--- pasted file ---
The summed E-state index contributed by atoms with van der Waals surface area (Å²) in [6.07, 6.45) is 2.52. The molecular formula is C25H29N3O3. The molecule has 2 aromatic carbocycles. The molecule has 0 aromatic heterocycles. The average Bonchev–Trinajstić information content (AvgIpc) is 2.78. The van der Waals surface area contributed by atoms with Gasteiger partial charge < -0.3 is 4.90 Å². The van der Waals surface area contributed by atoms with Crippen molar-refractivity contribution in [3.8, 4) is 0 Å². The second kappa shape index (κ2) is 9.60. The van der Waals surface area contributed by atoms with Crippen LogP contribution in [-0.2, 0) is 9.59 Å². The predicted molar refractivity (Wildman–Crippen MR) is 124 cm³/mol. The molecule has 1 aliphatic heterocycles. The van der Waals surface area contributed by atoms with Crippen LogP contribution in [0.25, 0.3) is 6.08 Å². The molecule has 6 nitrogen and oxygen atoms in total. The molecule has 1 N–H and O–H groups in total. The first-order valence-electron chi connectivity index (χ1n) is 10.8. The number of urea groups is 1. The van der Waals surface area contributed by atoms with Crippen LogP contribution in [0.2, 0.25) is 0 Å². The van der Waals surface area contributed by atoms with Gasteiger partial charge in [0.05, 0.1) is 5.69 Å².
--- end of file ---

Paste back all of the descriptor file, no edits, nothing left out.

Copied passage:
The summed E-state index contributed by atoms with van der Waals surface area (Å²) in [6.07, 6.45) is 2.52. The molecular formula is C25H29N3O3. The molecule has 2 aromatic carbocycles. The molecule has 0 aromatic heterocycles. The average Bonchev–Trinajstić information content (AvgIpc) is 2.78. The van der Waals surface area contributed by atoms with Gasteiger partial charge < -0.3 is 4.90 Å². The van der Waals surface area contributed by atoms with Crippen molar-refractivity contribution in [3.8, 4) is 0 Å². The second kappa shape index (κ2) is 9.60. The van der Waals surface area contributed by atoms with Crippen LogP contribution in [-0.2, 0) is 9.59 Å². The predicted molar refractivity (Wildman–Crippen MR) is 124 cm³/mol. The molecule has 1 aliphatic heterocycles. The van der Waals surface area contributed by atoms with Crippen LogP contribution in [0.25, 0.3) is 6.08 Å². The molecule has 6 nitrogen and oxygen atoms in total. The molecule has 1 N–H and O–H groups in total. The first-order valence-electron chi connectivity index (χ1n) is 10.8. The number of urea groups is 1. The van der Waals surface area contributed by atoms with Crippen LogP contribution in [0.2, 0.25) is 0 Å². The van der Waals surface area contributed by atoms with Gasteiger partial charge in [0.05, 0.1) is 5.69 Å².